Identification and Recruitment (ID&R)
Finding and enrolling eligible migrant children is a cornerstone of the Nebraska Migrant Education Program (MEP) and its importance cannot be overemphasized. The Nebraska MEP is responsible for the proper and timely identification and recruitment of all eligible migrant children and youth in the State. This includes securing pertinent information to document the basis of a child’s eligibility. Ultimately, it is the state’s responsibility to implement procedures to ensure that migrant children and youth are both identified and determined to be eligible for the MEP.
Nebraska’s Identification and Recruitment (ID&R) Plan for the State indicates improvements made by the State in staff development and reorganization of the State recruiting plan. The recruitment plan takes into consideration the changing federal non-regulatory guidance, shifting migrant populations, and changing service needs.
Non-Regulatory Guidance (posted 9/8/2017)
- According to the regulations, a child is a “migratory child” and is eligible for MEP services if all the following conditions are met:
- The child is not older than 21 years of age; and
- The child is entitled to a free public education (through grade 12) under State law or who are below the age of compulsory school attendance; and
- The child is a migratory agricultural worker or a migratory fisher, or the child has a parent, spouse, or guardian who is a migratory agricultural worker or a migratory fisher; and
- The child moved within the preceding 36 months in order to seek or obtain qualifying work, or to accompany or join the migratory agricultural worker or migratory fisher identified in paragraph 3, above, in order to seek or obtain qualifying work; and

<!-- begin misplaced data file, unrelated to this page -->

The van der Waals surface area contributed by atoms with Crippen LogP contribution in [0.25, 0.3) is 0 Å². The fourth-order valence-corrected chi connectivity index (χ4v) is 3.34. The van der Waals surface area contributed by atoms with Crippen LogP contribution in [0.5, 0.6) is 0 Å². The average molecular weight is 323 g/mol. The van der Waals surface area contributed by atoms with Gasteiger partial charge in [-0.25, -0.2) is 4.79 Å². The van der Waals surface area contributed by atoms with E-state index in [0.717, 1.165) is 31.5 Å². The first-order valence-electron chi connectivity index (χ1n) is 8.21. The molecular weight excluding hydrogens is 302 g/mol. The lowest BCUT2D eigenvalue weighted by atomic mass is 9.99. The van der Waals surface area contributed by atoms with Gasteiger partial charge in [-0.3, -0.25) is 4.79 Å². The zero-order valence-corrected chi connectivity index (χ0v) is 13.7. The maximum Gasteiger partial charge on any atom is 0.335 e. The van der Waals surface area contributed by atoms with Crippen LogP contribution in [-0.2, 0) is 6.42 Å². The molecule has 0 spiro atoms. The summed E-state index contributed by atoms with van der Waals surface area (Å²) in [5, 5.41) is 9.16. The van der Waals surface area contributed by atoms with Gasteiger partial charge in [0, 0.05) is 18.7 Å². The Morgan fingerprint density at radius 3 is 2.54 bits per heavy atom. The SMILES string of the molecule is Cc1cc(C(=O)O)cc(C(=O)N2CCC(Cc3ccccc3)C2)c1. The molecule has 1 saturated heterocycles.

- With regard to the move identified in paragraph 4, above, the child:
- Has moved from one school district to another; or
- In a State that is comprised of a single school district, has moved from one administrative area to another within such district; or
- Resides in a school district of more than 15,000 square miles and migrates a distance of 20 miles or more to a temporary residence to engage in or to accompany or join a parent, spouse, or guardian who engages in a fishing activity. (This provision currently applies only to Alaska.)
“Agricultural work” is:
- the production or initial processing of crops, dairy products, poultry, or livestock; as well as the cultivation or harvesting of trees.The Department considers agricultural production to mean work on farms, ranches, dairies, orchards, nurseries, and greenhouses engaged in the growing and harvesting of crops, plants, or vines and the keeping, grazing, or feeding of livestock or livestock products for sale. The term also includes, among other things, the production of bulbs, flower seeds, vegetable seeds, and specialty operations such as sod farms, mushroom cellars, and cranberry bogs.